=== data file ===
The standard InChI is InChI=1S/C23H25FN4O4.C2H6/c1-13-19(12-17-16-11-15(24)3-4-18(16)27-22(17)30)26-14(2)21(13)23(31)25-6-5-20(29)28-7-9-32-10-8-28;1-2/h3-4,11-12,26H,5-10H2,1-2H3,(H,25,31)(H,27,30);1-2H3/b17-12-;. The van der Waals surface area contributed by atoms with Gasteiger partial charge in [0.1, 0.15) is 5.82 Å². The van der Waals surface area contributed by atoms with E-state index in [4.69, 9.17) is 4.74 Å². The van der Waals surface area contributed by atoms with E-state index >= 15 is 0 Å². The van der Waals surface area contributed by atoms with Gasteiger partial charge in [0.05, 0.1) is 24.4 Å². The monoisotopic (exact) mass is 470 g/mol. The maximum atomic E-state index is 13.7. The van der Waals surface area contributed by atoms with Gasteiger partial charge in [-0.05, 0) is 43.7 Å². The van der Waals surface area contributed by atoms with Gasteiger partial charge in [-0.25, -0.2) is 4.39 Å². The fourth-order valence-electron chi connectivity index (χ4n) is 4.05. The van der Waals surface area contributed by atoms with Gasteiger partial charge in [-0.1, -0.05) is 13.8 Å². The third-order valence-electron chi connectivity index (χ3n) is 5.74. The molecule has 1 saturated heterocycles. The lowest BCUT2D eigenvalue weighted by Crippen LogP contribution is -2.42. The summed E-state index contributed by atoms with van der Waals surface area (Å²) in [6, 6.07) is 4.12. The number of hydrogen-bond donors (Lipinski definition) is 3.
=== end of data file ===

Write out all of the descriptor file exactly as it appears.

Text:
The standard InChI is InChI=1S/C23H25FN4O4.C2H6/c1-13-19(12-17-16-11-15(24)3-4-18(16)27-22(17)30)26-14(2)21(13)23(31)25-6-5-20(29)28-7-9-32-10-8-28;1-2/h3-4,11-12,26H,5-10H2,1-2H3,(H,25,31)(H,27,30);1-2H3/b17-12-;. The van der Waals surface area contributed by atoms with Gasteiger partial charge in [0.1, 0.15) is 5.82 Å². The van der Waals surface area contributed by atoms with E-state index in [4.69, 9.17) is 4.74 Å². The van der Waals surface area contributed by atoms with E-state index >= 15 is 0 Å². The van der Waals surface area contributed by atoms with Gasteiger partial charge in [0.05, 0.1) is 24.4 Å². The monoisotopic (exact) mass is 470 g/mol. The maximum atomic E-state index is 13.7. The van der Waals surface area contributed by atoms with Gasteiger partial charge in [-0.05, 0) is 43.7 Å². The van der Waals surface area contributed by atoms with Gasteiger partial charge in [-0.25, -0.2) is 4.39 Å². The fourth-order valence-electron chi connectivity index (χ4n) is 4.05. The van der Waals surface area contributed by atoms with Gasteiger partial charge in [-0.1, -0.05) is 13.8 Å². The third-order valence-electron chi connectivity index (χ3n) is 5.74. The molecule has 1 saturated heterocycles. The lowest BCUT2D eigenvalue weighted by Crippen LogP contribution is -2.42. The summed E-state index contributed by atoms with van der Waals surface area (Å²) in [6, 6.07) is 4.12. The number of hydrogen-bond donors (Lipinski definition) is 3.